Whenever I go on a food shopping adventure, I always like to treat myself to one or two exotic treats like the Duck Breasts I got on a visit to Mitsuwa. Easter dinner is a perfect excuse to go whole hog so I pulled out all my fancy ingredients. For the brine I needed an acidic base which immediately put me to mind of the persimmon vinegar I got on my last visit to Chicago Foods. The fig paste from Al Khayam would provide a rich tart base for the glaze. On to the prep.

Broiled Duck Breasts with a Fig Miso Glaze
approx. 1 hour of total cook and prep time with 3-4 hours for brine
  • 2 4 oz. duck breasts
  • 1 c. vinegar
  • 1 c. orange juice
  • 1 tsp kosher salt
  • 1 Tbs brown sugar
  • 1/2 c. fig paste
  • 2 tsp miso
  • 2 Tbs olive oil
  • 2 Tbs persimmon vinegar
  • 1 tsp sesame seed oil
  • 1/4 tsp wasabi powder
  • 1/4 tsp brown sugar

Duck in the brine.

Similar to red wine vinegar, the persimmon vinegar had a very deep tart flavor, so I mixed some orange juice with the brine to sweeten the flavors. I let the duck soak submerged in the brine for 3-4 hours in the fridge.

On left, the breasts after the brine, patted dry with salt and pepper. On right, the breasts on a makeshift rack after the first 4 minutes under the broiler.

I'd never made duck breasts alone before, so I wasn't sure the proper time broiling. I did a quick google search and just clicked on the appropriate first recipe I saw which could give me a rough idea of times. The recipe states:
  1. Pat duck breasts dry and sprinkle all over with salt and pepper.
  2. Remove rack of a broiler pan, then add 1 cup water to broiler pan and replace rack. Preheat broiler with pan 5 to 6 inches from heat.
  3. Broil duck breasts, skin sides down, 4 minutes
  4. Turn over and broil until thermometer inserted horizontally into center of a breast registers 130°F (see cooks' note, below), 8 to 10 minutes more for medium-rare.
The info given for the temp the breast should read on the thermometer was very helpful. To insert my glaze into the recipe above, I proceeded with steps 1-3 and added the glaze to the top of the breasts after flipping over and placed the back in the oven to finish broiling for the last 8 minutes.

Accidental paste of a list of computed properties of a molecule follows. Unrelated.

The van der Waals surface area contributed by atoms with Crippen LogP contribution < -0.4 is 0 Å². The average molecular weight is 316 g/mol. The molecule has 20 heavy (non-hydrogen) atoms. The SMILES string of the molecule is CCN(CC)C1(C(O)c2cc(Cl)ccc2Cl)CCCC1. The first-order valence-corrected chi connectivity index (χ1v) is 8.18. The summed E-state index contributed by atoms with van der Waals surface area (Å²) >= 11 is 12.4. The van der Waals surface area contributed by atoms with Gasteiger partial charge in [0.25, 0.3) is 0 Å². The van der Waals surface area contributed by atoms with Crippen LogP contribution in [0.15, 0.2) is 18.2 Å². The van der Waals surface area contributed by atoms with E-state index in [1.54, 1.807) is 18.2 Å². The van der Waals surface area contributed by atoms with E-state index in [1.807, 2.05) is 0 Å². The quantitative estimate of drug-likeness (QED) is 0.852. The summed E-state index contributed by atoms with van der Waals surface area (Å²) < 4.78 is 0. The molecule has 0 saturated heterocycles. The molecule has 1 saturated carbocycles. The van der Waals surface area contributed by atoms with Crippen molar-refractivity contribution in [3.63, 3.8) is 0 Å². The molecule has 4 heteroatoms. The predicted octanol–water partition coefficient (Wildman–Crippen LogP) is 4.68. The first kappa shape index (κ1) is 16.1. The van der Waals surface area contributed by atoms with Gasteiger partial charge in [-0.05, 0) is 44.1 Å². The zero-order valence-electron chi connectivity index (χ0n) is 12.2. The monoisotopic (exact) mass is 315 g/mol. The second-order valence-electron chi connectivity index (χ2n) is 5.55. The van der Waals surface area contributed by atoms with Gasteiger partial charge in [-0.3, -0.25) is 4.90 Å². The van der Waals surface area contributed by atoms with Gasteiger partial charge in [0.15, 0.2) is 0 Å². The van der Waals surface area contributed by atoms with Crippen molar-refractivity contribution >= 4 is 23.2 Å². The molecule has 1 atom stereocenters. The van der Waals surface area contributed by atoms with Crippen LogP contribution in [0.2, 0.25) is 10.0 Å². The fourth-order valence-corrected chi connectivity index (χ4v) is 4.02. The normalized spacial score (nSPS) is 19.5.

Though my duck breasts were half the size as the ones listed in that particular recipe, by following the first steps along with the temp guide lines, I was able to make sure my Duck breasts were plump, juicy and delicious.

The rich fatty meat was complimented by the deep sweet and tart flavor of the fig mixed with the vinegar and miso with an extra little kickass taste of wasabi. Sided with roasted potatoes and steamed broccoli with lemon and black caraway. The quack was loud but our bite wasn't vicious and that dinner I was cookin was duck boobylicious!

Sunday, April 12, 2009

Happy Easter

One badass peep
Originally uploaded by Corey (Lost his Groove)

My Catholic school upbringing is making me feel a little guilty about posting this gory Easter image, but that really is a badass peep. Don't worry guys, its just play acting. Its not even real blood.

Saturday, April 11, 2009

Hanky Pysanky

Ukrainian eggs are awesome! Growing up, we always looked forward to Easter, but not for the candy. My Mom always made a big deal about decorating the Easter eggs . We tried the Ukranian technique a couple times but we could never get ours to have the crisp lines or sophisticated designs you see in pictures. Ours always looked like they had been made by a three year old with a severe hand tremor. We did have lots of fun blowing the egg insides out of the shell through two tiny holes poked at the ends to keep our eggs from rotting.

Although the process of making these eggs is time consuming, they come in all shapes and sizes and are so beautiful to look at!

Wednesday, April 8, 2009

What Do You Do With Pierna De Pollo? I Dunno. Enchiladas?

I found it at the bottom of my freezer, all red and wrapped up in cellophane but I don't remember buying it: a package of pierna de pollo. To preface, I don't speak Spanish well. Once in Ecuador when trying to ask the bus driver to turn down the loud music, I actually asked if he could make the big music more tranquil. Using my same genius at language, I assumed "pierna" had something to do with the red seasoning rub coating the chicken. (Yes, I do know "pollo").